Los Angeles Mayor Eric Garcetti’s proposal to charge developers fees to help pay for affordable housing got a boost Tuesday with the unanimous endorsement of the City Council’s Planning and Land Use Management Committee.
The “linkage fee” would bring in an estimated $75 million to $92 million per year, enough to help pay for the construction of 1,500 new units annually for residents with lower incomes, according to the city planning department. That’s nearly double the amount of affordable housing built in 2016.
“We want to ... create what we have not had in the city of Los Angeles for a number of years now: a steady, funded revenue stream specifically earmarked for affordable housing,” said Los Angeles City Councilmember Jose Huizar, who chairs the committee.
Combine that with a housing shortage, and Los Angeles is the single most unaffordable city in the U.S. for both renters and home-buyers, according to a June report from the UCLA Anderson School of Management.
As drafted, the linkage fee would be charged to residential and commercial developers citywide, but under the plan recommended by PLUM, the amount would vary by real estate markets using boundaries defined in the city’s community plans. The fees would range from $3 to $5 per square foot for new commercial development (hotels, restaurants, shops) and from $8 to $15 per square foot for new residential development.
In addition to spurring new housing, the fees would also help preserve units already on the market, according to the city planning department. For example, the city could use the money to “assist working poor households as well as middle income families who do not qualify for state and federally sponsored programs but nevertheless struggle to find market-rate rents they can afford.”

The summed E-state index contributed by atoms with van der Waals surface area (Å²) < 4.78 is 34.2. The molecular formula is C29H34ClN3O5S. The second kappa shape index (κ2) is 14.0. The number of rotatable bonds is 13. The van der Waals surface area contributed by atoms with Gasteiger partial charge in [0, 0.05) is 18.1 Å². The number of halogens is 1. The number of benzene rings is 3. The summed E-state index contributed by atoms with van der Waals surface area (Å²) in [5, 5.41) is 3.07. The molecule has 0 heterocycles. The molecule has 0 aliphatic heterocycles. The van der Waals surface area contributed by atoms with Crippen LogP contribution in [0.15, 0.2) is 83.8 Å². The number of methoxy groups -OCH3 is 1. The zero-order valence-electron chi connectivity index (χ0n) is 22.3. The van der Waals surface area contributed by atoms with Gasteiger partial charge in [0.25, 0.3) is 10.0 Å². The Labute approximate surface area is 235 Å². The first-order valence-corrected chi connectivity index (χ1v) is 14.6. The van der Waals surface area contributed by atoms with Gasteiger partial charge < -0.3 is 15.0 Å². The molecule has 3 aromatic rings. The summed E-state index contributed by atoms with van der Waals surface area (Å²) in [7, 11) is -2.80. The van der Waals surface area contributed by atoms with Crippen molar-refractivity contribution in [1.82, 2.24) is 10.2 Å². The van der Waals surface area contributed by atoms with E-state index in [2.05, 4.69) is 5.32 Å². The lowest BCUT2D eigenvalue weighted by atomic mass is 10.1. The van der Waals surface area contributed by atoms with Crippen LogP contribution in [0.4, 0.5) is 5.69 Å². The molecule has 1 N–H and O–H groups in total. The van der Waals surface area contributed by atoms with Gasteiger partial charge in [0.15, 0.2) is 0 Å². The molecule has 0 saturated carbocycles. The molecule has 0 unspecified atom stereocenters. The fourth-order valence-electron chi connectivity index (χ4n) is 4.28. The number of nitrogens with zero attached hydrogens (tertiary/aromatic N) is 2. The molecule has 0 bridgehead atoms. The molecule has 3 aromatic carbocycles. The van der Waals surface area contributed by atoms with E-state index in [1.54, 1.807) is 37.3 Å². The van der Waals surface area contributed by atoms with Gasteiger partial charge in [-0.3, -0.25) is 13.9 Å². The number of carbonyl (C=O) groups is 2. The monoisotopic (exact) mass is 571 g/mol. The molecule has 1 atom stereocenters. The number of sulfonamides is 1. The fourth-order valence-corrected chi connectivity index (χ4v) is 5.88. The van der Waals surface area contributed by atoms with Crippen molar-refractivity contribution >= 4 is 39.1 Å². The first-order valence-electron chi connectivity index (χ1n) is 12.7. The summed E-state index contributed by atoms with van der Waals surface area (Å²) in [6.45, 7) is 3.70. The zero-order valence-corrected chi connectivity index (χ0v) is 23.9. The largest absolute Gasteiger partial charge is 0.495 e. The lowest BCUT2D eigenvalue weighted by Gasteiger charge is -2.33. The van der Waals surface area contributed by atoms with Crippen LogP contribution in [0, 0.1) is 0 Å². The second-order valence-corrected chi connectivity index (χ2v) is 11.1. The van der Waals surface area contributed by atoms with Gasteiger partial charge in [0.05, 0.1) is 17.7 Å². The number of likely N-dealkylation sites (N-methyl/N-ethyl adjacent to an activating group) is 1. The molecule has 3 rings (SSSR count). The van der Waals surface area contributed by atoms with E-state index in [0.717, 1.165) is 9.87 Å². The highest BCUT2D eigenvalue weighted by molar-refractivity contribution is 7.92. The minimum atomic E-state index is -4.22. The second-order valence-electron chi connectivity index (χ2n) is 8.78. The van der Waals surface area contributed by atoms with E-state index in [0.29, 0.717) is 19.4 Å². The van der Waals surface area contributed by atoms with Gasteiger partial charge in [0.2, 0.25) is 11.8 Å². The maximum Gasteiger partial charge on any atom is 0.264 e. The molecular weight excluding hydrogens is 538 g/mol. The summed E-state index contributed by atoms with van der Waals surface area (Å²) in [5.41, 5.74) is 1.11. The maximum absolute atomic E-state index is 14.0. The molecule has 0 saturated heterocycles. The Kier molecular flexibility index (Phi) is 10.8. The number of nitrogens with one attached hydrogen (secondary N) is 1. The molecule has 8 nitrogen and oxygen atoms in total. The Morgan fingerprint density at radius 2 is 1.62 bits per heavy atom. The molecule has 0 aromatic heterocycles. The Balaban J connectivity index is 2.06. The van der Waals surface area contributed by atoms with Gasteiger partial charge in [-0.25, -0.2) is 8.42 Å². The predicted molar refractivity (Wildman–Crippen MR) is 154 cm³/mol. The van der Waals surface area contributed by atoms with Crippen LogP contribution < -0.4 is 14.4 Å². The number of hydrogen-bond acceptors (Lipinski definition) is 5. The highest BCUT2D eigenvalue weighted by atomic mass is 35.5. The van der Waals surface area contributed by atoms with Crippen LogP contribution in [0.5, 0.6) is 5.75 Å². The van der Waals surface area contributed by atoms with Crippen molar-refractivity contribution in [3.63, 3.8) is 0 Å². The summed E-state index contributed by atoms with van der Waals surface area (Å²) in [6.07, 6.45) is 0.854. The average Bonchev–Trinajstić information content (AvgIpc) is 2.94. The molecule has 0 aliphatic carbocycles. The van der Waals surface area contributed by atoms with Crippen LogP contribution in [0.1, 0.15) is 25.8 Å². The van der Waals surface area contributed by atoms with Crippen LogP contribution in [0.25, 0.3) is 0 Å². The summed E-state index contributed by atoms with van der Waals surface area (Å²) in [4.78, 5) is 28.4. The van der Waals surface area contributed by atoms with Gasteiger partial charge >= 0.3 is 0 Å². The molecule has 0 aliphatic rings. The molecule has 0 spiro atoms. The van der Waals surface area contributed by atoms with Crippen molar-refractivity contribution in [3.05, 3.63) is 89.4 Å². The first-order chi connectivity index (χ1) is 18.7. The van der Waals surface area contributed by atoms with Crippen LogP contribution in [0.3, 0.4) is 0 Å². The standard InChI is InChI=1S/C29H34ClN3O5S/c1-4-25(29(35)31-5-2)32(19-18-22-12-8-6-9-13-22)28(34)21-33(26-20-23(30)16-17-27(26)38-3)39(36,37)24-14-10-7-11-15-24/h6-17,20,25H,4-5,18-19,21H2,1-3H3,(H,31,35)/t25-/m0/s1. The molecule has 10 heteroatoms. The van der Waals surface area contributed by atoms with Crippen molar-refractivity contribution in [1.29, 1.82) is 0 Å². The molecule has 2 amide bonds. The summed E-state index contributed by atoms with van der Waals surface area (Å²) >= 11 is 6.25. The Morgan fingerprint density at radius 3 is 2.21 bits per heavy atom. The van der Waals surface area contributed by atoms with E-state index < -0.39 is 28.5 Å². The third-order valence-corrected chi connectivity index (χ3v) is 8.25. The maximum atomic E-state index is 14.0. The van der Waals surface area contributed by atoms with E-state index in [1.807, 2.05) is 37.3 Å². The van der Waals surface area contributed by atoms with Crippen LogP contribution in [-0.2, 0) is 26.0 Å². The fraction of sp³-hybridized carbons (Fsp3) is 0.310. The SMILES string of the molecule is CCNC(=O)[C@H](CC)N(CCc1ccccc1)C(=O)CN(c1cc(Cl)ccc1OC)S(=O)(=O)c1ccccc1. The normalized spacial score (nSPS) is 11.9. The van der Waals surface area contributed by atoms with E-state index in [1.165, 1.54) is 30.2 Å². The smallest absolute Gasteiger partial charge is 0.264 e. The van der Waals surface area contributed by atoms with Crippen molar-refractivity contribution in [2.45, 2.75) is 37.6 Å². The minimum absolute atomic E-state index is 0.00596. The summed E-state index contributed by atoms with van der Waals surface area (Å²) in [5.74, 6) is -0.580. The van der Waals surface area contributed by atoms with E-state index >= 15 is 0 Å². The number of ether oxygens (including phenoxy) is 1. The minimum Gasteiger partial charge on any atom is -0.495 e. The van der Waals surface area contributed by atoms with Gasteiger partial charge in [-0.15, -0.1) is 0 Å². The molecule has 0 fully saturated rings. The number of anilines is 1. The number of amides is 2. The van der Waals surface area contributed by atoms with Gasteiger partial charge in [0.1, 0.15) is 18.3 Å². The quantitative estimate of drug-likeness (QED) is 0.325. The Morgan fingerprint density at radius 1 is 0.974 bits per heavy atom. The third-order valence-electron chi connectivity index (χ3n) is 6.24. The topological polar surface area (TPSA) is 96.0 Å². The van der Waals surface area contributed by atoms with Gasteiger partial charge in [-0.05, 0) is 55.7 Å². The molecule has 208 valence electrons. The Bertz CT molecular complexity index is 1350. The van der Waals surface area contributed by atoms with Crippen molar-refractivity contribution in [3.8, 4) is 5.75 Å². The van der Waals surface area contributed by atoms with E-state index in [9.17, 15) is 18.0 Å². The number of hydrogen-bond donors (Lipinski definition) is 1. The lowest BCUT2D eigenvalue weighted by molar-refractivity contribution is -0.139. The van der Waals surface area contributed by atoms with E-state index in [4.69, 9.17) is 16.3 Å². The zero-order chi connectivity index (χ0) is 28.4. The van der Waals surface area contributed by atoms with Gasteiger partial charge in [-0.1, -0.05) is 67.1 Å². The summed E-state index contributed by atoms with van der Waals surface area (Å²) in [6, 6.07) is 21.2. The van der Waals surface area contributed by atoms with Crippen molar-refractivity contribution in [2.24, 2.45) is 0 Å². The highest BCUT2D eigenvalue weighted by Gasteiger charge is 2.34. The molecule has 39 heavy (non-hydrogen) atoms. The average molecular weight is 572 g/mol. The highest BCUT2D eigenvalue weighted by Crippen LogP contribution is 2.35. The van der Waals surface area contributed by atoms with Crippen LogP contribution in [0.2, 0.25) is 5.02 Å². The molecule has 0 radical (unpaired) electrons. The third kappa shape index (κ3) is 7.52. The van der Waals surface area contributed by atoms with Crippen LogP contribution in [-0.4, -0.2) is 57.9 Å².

Tuesday’s meeting drew an audience of several hundred people, from religious leaders to building industry executives, with proponents saying real estate developers needed to pitch in and opponents arguing the fees could deter them from building at all, which would only exacerbate the housing shortage.
In a letter to City Council members on Monday, two assistant urban planning professors at UCLA, Paavo Monkkonen and Michael Manville, warned that the linkage fee, as drafted, might backfire. A “good financing mechanism” for affordable housing, they wrote, would raise enough money to build a lot of new units without deterring private market construction.
They proposed four amendments, including swapping the fees paid for by commercial and residential developers, so that commercial developers pay more.
“Reduce the residential fee and increase the commercial one. If we must have a linkage fee, we should recognize that LA does not a have a commercial development crisis, but it does it have a housing crisis,” they wrote.
PLUM did not incorporate their recommendations.
The city attorney will now draft a linkage fee ordinance. It will need the City Council’s approval before Garcetti can sign it into law.
“This policy is a critical piece of our comprehensive strategy to combat the housing crisis,” the mayor said in a statement after the vote. “[I] look forward to seeing the positive impact I know it will make in communities across our city.”